The Nats’ pitching staff turned out to be, not only not the best staff in the history of baseball, but not the best staff in the NL this year, and not even the best staff in the division, for crying out loud. They are tied seventh in the NL for QS. Starters’ WAR is tied for 4th in the league, tied for 7th in MLB. Scherzer is the real deal. No bones about it. He’s got electric, Cy Young stuff, and almost threw a perfect game immediately after a one-hitter. He’s a stud. Is he worth $30 million a year? Nobody is, to me, but he’s every bit as good as advertised.
What about the rest of the BEST. STAFF. EVER? Bonus baby Stephen Strasburg, the flamethrowing pitcher who got the largest signing bonus in the history of the draft, has the misfortune to be either 1) made of spun sugar or 2) the most overpaid hypochondriac on the planet; or 3) some combination of 1 and 2. He has gone on the DL for ankle, shoulder, neck, and oblique injuries. That’s this year. I expect him to go down again for toenail fungus. He’s sporting a 5.16 ERA and a 1.49 WHIP. Fragile body? Fragile head? Probably both. But anyone who counted on him to be a 200-inning ace had obviously not been paying attention for the past three years.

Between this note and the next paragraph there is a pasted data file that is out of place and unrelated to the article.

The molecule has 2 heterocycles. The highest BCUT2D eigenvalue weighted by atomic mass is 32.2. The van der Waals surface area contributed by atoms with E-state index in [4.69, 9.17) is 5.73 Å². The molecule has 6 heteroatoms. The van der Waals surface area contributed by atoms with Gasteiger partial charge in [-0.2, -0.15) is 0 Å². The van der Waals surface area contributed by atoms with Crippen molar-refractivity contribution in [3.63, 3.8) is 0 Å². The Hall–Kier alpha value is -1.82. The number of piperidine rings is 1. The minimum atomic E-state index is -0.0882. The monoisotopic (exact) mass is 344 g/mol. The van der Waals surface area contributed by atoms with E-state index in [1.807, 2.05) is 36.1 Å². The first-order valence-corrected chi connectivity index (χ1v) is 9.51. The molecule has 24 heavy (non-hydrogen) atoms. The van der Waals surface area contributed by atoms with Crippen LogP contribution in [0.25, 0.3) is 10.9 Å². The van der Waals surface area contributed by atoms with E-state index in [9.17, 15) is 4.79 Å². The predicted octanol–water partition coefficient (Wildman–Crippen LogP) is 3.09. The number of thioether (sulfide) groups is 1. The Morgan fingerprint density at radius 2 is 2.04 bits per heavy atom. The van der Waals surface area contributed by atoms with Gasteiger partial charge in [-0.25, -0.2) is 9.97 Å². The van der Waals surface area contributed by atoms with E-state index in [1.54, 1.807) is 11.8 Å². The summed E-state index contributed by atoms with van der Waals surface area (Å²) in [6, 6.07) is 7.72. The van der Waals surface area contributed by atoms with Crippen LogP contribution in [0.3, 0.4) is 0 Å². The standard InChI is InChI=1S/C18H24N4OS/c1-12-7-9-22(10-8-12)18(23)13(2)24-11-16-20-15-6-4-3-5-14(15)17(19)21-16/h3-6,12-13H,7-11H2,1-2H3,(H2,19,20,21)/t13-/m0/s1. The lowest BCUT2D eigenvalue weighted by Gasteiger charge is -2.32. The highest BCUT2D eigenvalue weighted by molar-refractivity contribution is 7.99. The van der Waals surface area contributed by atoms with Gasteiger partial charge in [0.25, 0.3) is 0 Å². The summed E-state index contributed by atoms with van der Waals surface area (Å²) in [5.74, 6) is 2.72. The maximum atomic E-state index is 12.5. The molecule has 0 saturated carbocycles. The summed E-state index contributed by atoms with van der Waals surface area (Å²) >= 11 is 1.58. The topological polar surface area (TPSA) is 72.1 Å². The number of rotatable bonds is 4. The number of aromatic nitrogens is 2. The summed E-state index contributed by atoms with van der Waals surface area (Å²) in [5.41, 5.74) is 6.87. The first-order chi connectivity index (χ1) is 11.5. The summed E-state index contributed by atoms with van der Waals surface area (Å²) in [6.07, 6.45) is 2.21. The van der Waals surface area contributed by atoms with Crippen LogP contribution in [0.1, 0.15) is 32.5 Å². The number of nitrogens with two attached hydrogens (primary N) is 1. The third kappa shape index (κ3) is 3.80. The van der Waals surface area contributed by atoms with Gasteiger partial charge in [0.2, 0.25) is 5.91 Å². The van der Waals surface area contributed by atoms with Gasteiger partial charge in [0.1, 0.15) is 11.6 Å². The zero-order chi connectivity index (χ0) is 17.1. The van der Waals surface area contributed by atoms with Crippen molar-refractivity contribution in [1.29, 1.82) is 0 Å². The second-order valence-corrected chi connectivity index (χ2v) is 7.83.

Jordan Zimmerman has pitched below his usual topnotch stuff, but not badly. Gio Gonzalez is another head case. He’ll pitch a one-hitter if you spot him five runs in the first. If it’s a tight game, or if there’s an error behind him, or a seeing-eye grounder gets through, he will usually blow up. Fister, who might have been their best starter last year, has just fallen off the map. He’s a control pitcher who throws low to high 80s, and both his velocity and control are down this year. He might be playing through injury — looks like it.
- 3. Bad roster
The Nats simply have a badly constructed roster. They’ve got a lot of money tied up in aging, declining players, and they have to run those guys out there if they’re healthy in order not to look foolish. And that means that they can’t spend any money on the bench or bullpen.
Ian Desmond may very well be the worst starting SS in the NL. He never could field the position; now he can’t hit either. Defense wins games, and he’s now got 21 errors in the books. I’d say hometown scoring has excused another 12-18, easy. (Desmond passed up a sizeable extension offer from the Nats last year — he’ll never see that kind of money offered again). If you are going to construct your team as pitching-first, you have to have guys who can catch the ball. You in particular have to have a shortstop who can catch the ball. Desmond has easily cost the Nats 4-5 wins this year, just in the games I’ve seen, with his fielding. And that may be conservative.
The Werth signing and RZimmerman extension have come home to roost. Zimmerman was the face of the franchise for the past 9 years, but the extension (through 2019) was foolhardy. It’s a perfect storm: his fielding decline required the move from third to first, and now he can’t hit enough to justify his playing there.